On a calm, cool evening in early June 1917, British Major General Charles Harington gathered with a group of reporters on the Western Front to discuss a massive attack that would be launched soon against German forces. Rumors had been drifting for weeks of a major offensive planned near the Belgian town of Messines, and the reporters were eager for details.
By that point, three years into Europe’s ghastliest conflict, neither the British nor their allies had made much progress against the enemy. The Germans, likewise, had failed to land a decisive blow. Armies on both sides were drained, demoralized, and slowly growing weaker along the blackened ribbon of frontline that stretched from the North Sea to Switzerland. The reporters huddled with Harington were like millions of people across the continent: hoping for a sign, a show, a bit of news—anything that might suggest a shift in the awful fortunes of war.
Had the correspondents understood the violence that was about to unfold—and how it would shape the course of the war—they might have gasped at its scale and ambition. But Harington, a thin, careful man with a neat mustache, apparently offered only a dry hint of what lay ahead.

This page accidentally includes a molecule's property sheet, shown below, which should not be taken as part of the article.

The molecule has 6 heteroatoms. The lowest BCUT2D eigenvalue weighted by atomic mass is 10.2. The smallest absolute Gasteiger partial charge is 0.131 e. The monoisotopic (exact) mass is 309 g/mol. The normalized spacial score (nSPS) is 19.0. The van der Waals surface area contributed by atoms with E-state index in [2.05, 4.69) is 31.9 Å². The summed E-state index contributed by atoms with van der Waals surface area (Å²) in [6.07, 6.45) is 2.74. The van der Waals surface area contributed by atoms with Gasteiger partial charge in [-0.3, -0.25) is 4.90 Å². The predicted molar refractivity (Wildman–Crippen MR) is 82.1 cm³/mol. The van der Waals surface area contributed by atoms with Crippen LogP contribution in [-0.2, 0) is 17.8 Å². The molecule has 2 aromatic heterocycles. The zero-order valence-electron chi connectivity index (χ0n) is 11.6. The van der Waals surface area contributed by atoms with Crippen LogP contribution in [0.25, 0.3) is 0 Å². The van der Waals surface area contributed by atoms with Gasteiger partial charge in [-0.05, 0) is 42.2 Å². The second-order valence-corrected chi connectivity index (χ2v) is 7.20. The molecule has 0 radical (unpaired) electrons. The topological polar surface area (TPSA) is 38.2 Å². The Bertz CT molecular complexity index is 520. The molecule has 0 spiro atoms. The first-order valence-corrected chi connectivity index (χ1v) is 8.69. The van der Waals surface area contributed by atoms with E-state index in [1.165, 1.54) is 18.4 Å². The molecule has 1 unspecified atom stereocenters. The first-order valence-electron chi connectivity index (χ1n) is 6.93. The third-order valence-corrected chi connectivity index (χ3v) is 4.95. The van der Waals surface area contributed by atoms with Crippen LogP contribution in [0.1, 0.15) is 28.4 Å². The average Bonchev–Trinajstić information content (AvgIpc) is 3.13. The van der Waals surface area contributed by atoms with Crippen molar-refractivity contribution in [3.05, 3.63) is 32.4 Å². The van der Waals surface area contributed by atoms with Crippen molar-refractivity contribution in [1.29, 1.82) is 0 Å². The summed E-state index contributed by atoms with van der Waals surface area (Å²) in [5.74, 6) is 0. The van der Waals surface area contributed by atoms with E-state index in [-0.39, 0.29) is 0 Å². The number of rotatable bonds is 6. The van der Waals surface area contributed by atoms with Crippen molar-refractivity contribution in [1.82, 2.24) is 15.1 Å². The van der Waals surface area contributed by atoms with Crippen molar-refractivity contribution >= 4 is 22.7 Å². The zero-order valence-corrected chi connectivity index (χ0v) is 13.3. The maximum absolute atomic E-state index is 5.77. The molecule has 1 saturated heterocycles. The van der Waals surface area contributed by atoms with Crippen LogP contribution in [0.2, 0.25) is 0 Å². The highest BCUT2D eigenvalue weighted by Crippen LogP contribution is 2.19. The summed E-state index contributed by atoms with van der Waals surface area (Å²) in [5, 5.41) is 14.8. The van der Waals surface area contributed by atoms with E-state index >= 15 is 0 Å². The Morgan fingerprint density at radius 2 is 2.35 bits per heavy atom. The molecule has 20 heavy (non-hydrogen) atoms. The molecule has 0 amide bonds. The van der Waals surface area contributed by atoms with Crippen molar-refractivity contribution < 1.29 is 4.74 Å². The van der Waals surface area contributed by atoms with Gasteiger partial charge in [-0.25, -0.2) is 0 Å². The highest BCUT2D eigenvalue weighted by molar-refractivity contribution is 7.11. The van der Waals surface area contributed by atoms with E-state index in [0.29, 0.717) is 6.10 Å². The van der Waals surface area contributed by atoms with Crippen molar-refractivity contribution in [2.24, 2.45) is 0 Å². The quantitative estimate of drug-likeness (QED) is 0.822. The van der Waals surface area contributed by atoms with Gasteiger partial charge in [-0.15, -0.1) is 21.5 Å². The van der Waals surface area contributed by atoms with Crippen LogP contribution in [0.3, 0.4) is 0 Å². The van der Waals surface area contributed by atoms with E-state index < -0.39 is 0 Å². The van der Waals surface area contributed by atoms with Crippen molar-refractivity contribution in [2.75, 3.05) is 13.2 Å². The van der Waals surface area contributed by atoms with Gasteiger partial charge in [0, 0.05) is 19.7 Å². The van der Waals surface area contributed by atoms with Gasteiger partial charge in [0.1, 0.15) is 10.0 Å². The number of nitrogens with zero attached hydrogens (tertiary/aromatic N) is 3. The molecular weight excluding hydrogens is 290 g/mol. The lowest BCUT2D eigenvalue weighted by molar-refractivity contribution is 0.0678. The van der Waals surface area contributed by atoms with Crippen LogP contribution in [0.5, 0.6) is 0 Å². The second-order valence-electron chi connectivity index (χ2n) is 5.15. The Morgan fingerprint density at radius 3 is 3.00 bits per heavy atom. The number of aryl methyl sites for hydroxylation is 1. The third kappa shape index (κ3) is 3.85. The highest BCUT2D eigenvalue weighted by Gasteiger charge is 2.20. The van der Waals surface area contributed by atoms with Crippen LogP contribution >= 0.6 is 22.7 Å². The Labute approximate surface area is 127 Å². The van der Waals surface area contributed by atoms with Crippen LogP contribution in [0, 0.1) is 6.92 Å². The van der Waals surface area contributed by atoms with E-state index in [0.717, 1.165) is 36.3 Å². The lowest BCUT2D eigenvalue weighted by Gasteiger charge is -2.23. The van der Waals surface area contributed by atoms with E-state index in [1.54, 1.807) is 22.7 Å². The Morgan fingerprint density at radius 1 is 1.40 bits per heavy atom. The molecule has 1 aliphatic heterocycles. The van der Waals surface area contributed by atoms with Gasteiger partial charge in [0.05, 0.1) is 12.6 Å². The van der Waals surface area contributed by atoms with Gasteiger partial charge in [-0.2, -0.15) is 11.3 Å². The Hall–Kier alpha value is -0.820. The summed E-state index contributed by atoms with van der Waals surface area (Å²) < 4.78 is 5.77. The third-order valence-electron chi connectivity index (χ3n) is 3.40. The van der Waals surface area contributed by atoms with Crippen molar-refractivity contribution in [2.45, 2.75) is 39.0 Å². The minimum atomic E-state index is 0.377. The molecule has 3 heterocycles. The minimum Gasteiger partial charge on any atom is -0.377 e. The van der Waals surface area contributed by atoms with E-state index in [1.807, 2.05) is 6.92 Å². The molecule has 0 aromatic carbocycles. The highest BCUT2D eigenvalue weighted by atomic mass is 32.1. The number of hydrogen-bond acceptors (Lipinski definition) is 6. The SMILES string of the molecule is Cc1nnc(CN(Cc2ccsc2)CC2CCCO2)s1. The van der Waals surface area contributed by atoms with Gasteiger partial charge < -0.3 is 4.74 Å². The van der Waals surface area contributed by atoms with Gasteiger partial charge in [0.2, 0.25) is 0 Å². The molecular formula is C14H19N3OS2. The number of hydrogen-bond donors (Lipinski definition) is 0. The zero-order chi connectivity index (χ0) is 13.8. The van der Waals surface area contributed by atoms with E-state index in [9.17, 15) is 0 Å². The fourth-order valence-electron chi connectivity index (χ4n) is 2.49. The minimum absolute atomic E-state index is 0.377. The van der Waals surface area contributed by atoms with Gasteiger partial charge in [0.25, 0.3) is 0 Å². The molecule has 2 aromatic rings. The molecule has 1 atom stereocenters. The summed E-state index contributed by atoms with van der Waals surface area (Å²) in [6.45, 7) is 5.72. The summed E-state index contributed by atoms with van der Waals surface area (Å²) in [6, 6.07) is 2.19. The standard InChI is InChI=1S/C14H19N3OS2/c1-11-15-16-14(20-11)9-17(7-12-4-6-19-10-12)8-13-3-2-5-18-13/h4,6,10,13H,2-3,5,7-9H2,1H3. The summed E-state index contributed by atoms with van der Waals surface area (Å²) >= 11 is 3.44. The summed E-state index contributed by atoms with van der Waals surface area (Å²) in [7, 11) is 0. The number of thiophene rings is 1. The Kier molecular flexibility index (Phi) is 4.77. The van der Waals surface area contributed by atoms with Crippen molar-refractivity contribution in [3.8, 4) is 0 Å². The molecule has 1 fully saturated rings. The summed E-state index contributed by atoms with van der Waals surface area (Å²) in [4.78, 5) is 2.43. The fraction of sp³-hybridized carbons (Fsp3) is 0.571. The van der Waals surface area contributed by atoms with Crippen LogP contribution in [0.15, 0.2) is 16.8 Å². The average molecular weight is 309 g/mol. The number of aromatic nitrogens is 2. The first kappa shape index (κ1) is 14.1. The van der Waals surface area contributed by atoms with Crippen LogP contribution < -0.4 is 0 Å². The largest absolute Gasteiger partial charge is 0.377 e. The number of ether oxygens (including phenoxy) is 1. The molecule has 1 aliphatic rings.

"Gentlemen, I do not know whether we shall change history tomorrow," he said. "But we shall certainly alter the geography."
Several hours later, starting at 3:10 a.m. on June 7, British engineers detonated 19 enormous mines buried deep below German positions along a ridge outside Messines. The mines were each fired by soldiers and so went off a few seconds apart up and down the length of the ridge, sending geysers of earth, steel, concrete, and bodies spewing into the air and searing the dark sky with orange flame.
The mines, totaling nearly 1 million pounds of explosives, are believed to have created one of the largest human-caused explosions before the nuclear era. On the British side of the front, men were knocked off their feet by the blast. Farther away, in France, the shockwave was mistaken for an earthquake. And the roar of the detonation was reportedly so tremendous that it was even heard by the British Prime Minister in London.